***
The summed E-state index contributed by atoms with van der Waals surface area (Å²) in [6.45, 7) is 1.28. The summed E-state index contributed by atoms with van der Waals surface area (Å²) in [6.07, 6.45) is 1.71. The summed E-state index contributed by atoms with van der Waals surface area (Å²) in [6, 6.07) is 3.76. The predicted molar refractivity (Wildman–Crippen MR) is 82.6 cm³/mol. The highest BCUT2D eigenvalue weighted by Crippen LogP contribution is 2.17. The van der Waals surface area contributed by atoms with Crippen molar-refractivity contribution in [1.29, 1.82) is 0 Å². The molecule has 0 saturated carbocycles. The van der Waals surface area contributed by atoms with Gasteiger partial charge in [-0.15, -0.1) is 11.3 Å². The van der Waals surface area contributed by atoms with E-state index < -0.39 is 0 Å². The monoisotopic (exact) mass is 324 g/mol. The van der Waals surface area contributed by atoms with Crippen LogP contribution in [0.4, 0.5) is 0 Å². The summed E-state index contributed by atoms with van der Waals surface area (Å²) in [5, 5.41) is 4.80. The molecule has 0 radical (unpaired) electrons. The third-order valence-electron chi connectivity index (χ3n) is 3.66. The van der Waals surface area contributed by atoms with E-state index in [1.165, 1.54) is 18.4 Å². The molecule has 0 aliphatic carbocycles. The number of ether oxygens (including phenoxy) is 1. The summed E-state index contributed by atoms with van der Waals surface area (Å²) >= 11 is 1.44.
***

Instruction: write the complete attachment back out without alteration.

The summed E-state index contributed by atoms with van der Waals surface area (Å²) in [6.45, 7) is 1.28. The summed E-state index contributed by atoms with van der Waals surface area (Å²) in [6.07, 6.45) is 1.71. The summed E-state index contributed by atoms with van der Waals surface area (Å²) in [6, 6.07) is 3.76. The predicted molar refractivity (Wildman–Crippen MR) is 82.6 cm³/mol. The highest BCUT2D eigenvalue weighted by Crippen LogP contribution is 2.17. The van der Waals surface area contributed by atoms with Crippen molar-refractivity contribution in [1.29, 1.82) is 0 Å². The molecule has 0 saturated carbocycles. The van der Waals surface area contributed by atoms with Gasteiger partial charge in [-0.15, -0.1) is 11.3 Å². The van der Waals surface area contributed by atoms with E-state index < -0.39 is 0 Å². The monoisotopic (exact) mass is 324 g/mol. The van der Waals surface area contributed by atoms with Crippen LogP contribution in [0.4, 0.5) is 0 Å². The summed E-state index contributed by atoms with van der Waals surface area (Å²) in [5, 5.41) is 4.80. The molecule has 0 radical (unpaired) electrons. The third-order valence-electron chi connectivity index (χ3n) is 3.66. The van der Waals surface area contributed by atoms with E-state index in [1.165, 1.54) is 18.4 Å². The molecule has 0 aliphatic carbocycles. The number of ether oxygens (including phenoxy) is 1. The summed E-state index contributed by atoms with van der Waals surface area (Å²) >= 11 is 1.44.